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Colorado

Q&A with Melissa Grumhaus

Melissa Grumhaus is the Conservancy’s new Director of Philanthropy in Colorado. While this is a new position for the Boulder resident, she’s worked in a variety of philanthropy roles for the Conservancy over the course of 18 years including assistant, writer, fundraiser, and major gifts officer. Nature.org sat down with Melissa to find out what inspires her and what keeps her coming back.
“When you get outside and spend time connecting to nature, you value it and all that it does for people.”

-Melissa Grumhaus,
The Nature Conservancy in Colorado's Director of Philanthropy

nature.org:

What’s the best part of your job?

Melissa Grumhaus:

One of my favorite things about this job is the people. I get to work with interesting people who share the same values. I have the privilege of helping people realize their philanthropic goals. I see myself as a bridge connecting people and conservation. Their support protects iconic and important places for generations to come. It’s very humbling.

nature.org:

While raising a family (with 3 boys) you’ve worked at the Conservancy on and off over the course of 18 years. What are some of the highlights of your career so far?

Melissa Grumhaus:

I helped the chapter complete the Heart of the West Campaign in 2003, which was the first campaign that focused on statewide conservation rather than a single project or place. It was a pivotal time for the chapter.

I’m also very proud of a global project I helped secure funding for in Chile: the Valdivian Coastal Reserve. It’s a temperate forest meaning it has four seasons and a moderate climate. Through the years, the Conservancy and its partners have protected 150,000 acres of the Reserve, developed a stunning location for locals and tourists to visit and supporting local economies while conserving this awe-inspiring place.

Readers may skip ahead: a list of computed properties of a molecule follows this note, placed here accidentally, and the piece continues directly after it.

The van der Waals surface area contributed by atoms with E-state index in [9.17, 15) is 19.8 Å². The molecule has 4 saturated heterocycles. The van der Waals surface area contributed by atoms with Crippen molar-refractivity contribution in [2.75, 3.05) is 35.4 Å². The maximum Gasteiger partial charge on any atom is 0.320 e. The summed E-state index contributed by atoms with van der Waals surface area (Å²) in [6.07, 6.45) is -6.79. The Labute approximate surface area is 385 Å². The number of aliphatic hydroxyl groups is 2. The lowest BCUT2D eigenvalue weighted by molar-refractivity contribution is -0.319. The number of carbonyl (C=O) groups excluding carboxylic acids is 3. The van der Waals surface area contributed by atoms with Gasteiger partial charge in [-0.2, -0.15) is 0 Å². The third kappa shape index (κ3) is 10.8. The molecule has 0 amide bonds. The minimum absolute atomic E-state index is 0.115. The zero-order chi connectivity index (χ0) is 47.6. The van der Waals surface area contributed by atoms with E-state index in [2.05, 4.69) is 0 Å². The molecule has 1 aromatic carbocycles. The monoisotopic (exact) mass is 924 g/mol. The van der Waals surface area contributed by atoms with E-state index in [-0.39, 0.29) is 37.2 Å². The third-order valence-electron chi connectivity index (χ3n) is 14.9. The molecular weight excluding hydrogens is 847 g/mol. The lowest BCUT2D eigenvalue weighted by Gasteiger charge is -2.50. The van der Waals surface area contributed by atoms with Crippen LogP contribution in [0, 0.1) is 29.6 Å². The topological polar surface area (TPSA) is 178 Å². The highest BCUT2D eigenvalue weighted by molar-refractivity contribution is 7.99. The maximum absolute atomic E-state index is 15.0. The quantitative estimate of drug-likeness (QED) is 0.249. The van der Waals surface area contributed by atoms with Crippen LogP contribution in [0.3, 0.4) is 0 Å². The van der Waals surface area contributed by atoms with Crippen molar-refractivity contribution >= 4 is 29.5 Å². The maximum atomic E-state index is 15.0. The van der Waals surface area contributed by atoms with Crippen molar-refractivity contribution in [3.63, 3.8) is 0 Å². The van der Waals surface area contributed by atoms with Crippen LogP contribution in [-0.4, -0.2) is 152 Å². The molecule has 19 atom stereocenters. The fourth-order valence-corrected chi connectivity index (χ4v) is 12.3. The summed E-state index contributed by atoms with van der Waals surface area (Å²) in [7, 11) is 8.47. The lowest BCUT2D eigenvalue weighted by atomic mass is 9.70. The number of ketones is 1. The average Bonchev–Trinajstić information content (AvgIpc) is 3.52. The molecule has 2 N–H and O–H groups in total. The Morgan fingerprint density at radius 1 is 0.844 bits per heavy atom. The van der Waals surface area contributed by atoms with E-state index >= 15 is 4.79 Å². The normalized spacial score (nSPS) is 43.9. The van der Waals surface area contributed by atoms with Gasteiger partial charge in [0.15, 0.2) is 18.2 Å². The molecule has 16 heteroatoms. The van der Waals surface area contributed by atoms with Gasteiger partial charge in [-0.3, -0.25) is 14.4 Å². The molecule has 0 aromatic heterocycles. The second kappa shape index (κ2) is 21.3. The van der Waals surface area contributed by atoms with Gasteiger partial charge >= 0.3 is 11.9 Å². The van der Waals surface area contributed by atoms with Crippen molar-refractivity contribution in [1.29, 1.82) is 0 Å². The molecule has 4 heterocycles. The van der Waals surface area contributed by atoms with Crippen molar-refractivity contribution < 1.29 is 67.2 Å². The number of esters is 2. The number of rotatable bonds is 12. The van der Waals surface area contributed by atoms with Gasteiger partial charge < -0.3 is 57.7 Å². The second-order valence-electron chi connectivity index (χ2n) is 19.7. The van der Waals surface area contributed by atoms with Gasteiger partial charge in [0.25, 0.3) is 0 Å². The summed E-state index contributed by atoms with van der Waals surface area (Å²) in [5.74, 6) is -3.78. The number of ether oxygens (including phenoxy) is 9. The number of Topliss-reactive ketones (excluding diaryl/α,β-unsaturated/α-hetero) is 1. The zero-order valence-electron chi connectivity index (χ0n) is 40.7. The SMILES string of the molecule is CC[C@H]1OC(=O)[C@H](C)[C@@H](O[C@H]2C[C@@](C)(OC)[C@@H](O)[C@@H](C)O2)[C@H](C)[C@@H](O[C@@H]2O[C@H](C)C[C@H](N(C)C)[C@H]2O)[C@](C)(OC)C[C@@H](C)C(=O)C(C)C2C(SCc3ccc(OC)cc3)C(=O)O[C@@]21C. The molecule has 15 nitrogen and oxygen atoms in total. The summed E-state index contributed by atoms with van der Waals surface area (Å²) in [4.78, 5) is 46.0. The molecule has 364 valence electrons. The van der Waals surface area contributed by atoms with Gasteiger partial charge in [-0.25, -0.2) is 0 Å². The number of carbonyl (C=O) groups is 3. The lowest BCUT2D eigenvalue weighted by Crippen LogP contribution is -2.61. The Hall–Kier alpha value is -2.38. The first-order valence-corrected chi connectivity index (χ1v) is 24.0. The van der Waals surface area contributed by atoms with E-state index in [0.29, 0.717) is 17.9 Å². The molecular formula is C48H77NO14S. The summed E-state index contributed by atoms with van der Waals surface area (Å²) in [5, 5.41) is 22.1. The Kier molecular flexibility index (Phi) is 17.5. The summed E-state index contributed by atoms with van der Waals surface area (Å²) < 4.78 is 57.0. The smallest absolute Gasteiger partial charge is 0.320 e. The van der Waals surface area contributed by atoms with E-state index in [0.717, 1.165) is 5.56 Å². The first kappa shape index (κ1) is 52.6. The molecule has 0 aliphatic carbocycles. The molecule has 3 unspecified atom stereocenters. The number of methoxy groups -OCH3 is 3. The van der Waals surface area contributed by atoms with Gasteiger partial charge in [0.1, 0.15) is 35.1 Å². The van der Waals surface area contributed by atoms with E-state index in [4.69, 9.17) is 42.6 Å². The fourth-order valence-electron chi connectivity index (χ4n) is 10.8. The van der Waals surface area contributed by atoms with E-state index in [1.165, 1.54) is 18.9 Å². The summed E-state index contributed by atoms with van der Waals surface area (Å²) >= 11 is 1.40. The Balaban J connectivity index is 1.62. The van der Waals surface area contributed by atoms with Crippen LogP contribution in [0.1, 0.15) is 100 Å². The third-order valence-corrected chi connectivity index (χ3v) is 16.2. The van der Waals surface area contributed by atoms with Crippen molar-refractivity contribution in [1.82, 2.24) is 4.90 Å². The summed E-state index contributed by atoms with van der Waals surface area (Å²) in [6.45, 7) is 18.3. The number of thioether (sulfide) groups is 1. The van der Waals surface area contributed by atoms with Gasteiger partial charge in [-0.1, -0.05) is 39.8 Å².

nature.org:

You’ve said this is an exciting time to be part of the conservation movement. What do you mean by that?

Melissa Grumhaus:

At one time, we focused on protecting a preserve here and a river there. Now, we’re tackling whole systems such as the Colorado River Basin and the grasslands of Eastern Colorado. We are working at a larger scale than ever before and it is having an enormous impact for nature and people. The Conservancy’s non-partisan, science-based approach makes it possible to bring different groups to the table and focus on solutions.

nature.org:

It’s no secret how much you love the outdoors. What got you hooked?

Melissa Grumhaus:

I spent countless hours on the Billy Goat Trail along the Potomac River when I was a young girl. At the time, I didn’t know the Conservancy was working to protect that amazing place.

My father had a farm in Virginia. I spent a lot of time running around the farm, playing in the pond and riding horses. We also took ski trips to Colorado, and I knew at a young age I was going to live here.

When you get outside and spend time connecting to nature, you value it and all that it does for people. That’s why we get our boys out as much as we can!


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